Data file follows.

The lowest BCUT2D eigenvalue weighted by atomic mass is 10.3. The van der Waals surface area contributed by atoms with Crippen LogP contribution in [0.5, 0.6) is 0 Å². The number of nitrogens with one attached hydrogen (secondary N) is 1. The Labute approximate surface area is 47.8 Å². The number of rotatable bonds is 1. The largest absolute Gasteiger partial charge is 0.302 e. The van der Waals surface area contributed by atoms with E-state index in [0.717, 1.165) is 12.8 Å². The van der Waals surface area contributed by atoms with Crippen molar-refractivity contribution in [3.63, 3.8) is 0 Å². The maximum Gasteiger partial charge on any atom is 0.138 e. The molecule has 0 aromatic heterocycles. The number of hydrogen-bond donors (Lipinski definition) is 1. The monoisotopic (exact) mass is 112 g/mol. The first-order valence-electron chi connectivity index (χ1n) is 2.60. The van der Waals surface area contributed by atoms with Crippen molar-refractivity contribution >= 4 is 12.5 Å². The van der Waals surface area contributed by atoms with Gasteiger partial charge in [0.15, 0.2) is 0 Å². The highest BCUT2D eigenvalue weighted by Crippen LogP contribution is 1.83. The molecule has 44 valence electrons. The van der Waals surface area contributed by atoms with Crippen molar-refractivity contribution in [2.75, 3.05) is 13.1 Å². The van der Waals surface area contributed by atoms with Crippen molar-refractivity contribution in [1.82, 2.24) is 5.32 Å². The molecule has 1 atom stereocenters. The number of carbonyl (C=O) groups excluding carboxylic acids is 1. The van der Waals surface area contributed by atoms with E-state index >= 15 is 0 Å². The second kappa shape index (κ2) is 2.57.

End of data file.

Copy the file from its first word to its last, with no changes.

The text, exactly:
The lowest BCUT2D eigenvalue weighted by atomic mass is 10.3. The van der Waals surface area contributed by atoms with Crippen LogP contribution in [0.5, 0.6) is 0 Å². The number of nitrogens with one attached hydrogen (secondary N) is 1. The Labute approximate surface area is 47.8 Å². The number of rotatable bonds is 1. The largest absolute Gasteiger partial charge is 0.302 e. The van der Waals surface area contributed by atoms with E-state index in [0.717, 1.165) is 12.8 Å². The van der Waals surface area contributed by atoms with Crippen molar-refractivity contribution in [3.63, 3.8) is 0 Å². The maximum Gasteiger partial charge on any atom is 0.138 e. The molecule has 0 aromatic heterocycles. The number of hydrogen-bond donors (Lipinski definition) is 1. The monoisotopic (exact) mass is 112 g/mol. The first-order valence-electron chi connectivity index (χ1n) is 2.60. The van der Waals surface area contributed by atoms with Crippen molar-refractivity contribution >= 4 is 12.5 Å². The van der Waals surface area contributed by atoms with Gasteiger partial charge in [0.15, 0.2) is 0 Å². The highest BCUT2D eigenvalue weighted by Crippen LogP contribution is 1.83. The molecule has 44 valence electrons. The van der Waals surface area contributed by atoms with Crippen molar-refractivity contribution in [2.75, 3.05) is 13.1 Å². The van der Waals surface area contributed by atoms with Crippen molar-refractivity contribution in [1.82, 2.24) is 5.32 Å². The molecule has 1 atom stereocenters. The number of carbonyl (C=O) groups excluding carboxylic acids is 1. The van der Waals surface area contributed by atoms with E-state index >= 15 is 0 Å². The second kappa shape index (κ2) is 2.57.